I studied in an all-girls school until the tenth grade. I was a pretty good student: my academic standing was well, was on top of my ECAs, and had the most amazing friends… alongside a thick black lining of my junga. There’s a famous saying in Nepal, “khane mukh lai junga le chekdaina,” translating to “A mustache doesn’t obstruct a mouth that eats.” Frankly, my junga never bothered me. 

Then, I shifted schools, I went to a considerably conservative co-educational school (BOYSS, OOOH). Yeah, with the boys came comments about my junga. One of the teachers told me, “Ohhhooo you’ve such a thick mustache, you look like a boy.” 

Trust me, I knew how distinct my facial hair was, but never had anyone pointed it out in such a manner to me. If it were my friends, probably it wouldn’t have affected me at all. But it was my teacher, and in South Asian culture, we’re brought up to have the utmost respect for our teachers. Having heard such a comment from someone I looked up to, I couldn’t take it.

I went home during the weekend and told my mom that I wanted my junga removed. She said that it was unnecessary. I insisted. She gave up. She threaded my junga.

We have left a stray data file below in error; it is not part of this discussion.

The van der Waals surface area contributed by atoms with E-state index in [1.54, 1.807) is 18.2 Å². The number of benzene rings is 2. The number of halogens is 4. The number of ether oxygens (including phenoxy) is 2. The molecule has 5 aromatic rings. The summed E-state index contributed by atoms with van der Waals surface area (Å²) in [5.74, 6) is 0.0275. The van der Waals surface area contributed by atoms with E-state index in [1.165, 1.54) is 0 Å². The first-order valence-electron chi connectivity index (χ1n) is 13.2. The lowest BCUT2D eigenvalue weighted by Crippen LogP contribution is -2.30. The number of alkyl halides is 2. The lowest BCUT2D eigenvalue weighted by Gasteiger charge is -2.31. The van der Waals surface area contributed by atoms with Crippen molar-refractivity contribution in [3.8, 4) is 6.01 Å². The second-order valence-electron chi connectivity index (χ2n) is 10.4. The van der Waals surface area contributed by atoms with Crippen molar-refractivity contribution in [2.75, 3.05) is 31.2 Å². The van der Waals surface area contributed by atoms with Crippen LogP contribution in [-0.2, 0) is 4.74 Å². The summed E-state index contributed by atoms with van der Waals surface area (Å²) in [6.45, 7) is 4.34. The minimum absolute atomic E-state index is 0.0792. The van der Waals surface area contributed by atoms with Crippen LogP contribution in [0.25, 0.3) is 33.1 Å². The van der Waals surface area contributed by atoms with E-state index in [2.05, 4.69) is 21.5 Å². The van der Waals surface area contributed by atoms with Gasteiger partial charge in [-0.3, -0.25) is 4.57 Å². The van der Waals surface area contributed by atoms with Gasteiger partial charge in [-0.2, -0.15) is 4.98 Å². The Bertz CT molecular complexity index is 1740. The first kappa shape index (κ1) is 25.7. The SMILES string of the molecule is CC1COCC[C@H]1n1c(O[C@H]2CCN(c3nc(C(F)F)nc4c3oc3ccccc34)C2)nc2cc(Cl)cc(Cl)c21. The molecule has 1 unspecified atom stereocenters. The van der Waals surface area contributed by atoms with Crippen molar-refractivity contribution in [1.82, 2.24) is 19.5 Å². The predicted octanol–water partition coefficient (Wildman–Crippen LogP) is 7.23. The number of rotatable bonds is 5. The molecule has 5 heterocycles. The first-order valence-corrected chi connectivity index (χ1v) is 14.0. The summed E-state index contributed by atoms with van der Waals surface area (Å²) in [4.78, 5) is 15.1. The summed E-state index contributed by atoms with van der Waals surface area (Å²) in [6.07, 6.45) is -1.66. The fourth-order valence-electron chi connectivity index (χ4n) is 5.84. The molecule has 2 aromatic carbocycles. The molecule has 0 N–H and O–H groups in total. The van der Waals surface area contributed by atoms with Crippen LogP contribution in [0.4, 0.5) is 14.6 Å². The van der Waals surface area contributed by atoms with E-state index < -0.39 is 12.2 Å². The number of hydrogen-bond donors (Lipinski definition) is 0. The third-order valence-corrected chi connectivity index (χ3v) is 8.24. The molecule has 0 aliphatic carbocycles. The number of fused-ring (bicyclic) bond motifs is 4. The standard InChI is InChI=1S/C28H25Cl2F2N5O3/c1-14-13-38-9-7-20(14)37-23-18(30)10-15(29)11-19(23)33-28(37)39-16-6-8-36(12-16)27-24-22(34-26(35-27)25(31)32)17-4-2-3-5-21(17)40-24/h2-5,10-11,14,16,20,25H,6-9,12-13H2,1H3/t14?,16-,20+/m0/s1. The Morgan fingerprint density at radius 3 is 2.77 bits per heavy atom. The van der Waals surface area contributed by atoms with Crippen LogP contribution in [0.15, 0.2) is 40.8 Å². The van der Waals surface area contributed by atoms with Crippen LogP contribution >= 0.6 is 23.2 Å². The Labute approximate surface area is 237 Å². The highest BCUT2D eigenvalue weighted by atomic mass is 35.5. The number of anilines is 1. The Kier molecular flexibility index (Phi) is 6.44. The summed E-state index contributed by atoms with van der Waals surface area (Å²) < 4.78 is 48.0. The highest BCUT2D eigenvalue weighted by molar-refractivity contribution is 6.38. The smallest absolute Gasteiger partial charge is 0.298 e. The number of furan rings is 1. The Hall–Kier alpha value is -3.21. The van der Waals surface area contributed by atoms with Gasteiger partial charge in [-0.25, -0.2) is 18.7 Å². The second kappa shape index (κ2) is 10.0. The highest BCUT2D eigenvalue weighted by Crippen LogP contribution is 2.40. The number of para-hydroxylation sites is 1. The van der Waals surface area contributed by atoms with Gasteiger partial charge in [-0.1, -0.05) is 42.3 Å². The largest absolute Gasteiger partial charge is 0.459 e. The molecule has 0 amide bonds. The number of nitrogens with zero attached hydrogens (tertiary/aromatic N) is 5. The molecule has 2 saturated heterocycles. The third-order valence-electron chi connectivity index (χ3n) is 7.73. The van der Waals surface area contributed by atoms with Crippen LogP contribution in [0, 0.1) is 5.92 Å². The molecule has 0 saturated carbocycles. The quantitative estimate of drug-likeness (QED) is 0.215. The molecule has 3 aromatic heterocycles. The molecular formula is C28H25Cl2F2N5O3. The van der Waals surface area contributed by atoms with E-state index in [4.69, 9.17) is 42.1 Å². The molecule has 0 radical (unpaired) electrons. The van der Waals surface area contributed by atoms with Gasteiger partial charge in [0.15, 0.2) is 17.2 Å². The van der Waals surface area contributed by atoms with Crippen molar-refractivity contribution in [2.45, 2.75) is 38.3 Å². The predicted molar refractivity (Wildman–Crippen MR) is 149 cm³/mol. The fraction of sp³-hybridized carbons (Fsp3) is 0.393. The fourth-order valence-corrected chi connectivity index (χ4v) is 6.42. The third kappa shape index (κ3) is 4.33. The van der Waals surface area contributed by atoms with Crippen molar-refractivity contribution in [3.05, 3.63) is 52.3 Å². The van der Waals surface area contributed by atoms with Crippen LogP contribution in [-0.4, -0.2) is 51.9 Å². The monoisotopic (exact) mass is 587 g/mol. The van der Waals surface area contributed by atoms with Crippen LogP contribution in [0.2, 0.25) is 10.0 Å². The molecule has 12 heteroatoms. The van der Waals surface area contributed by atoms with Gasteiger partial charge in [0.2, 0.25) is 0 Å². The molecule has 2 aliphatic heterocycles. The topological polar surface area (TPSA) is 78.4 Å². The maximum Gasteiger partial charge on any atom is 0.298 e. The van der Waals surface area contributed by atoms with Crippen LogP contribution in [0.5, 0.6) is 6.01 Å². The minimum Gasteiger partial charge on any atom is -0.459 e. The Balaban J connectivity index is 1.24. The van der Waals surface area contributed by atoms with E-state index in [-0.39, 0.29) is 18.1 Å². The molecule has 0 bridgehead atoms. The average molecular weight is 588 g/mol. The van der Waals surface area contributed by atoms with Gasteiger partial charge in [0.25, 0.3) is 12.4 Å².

IT HURT SO BAD. SO SO BAD. I had tears rolling down my eyes. Try grabbing a tweezer and pluck that pubic hair of yours. Now imagine a lot of tweezers working at the same time. Yes, that’s how bad it hurt. 

After mom was done, I looked at myself in the mirror. I looked like a monkey, seriously. I wanted my junga back. I thought by removing it, I’d suddenly meet the standards of beauty – I didn’t. I looked worse. 

People asked me what I’d changed about myself because I looked so different. They asked me if I used to wear glasses and whatnot. Time passed by and I got used to my face without my junga. Every week or so I have to thread my upper lips just so I look ‘clean’ or ‘pretty’, IDK what. 

And it still hurts, but I’ve become way more numb to the pain now. 

A few questions/reflections.

  1. The linguistics that surrounds the ‘female mustache’ is very interesting. The auntie in the parlor/salon asks, “Do you want your upper lips done?” You never go and ask a boy, “Did you shave your upper lips today?” Why is there a distinction between the male and the female mustache?
  2. I’ve enjoyed being called a boy growing up, but I’ve realized that the pride in being called a boy was limited to the skills and qualities I had. The moment it was based on my looks, I was defensive.
  3. My junga never posed me a problem in my all-girls school, it only became problematic in the co-educational school. Does this mean that in a co-ed environment there is a greater need to distinguish between ‘two genders’ rather than being ‘gender fluid’?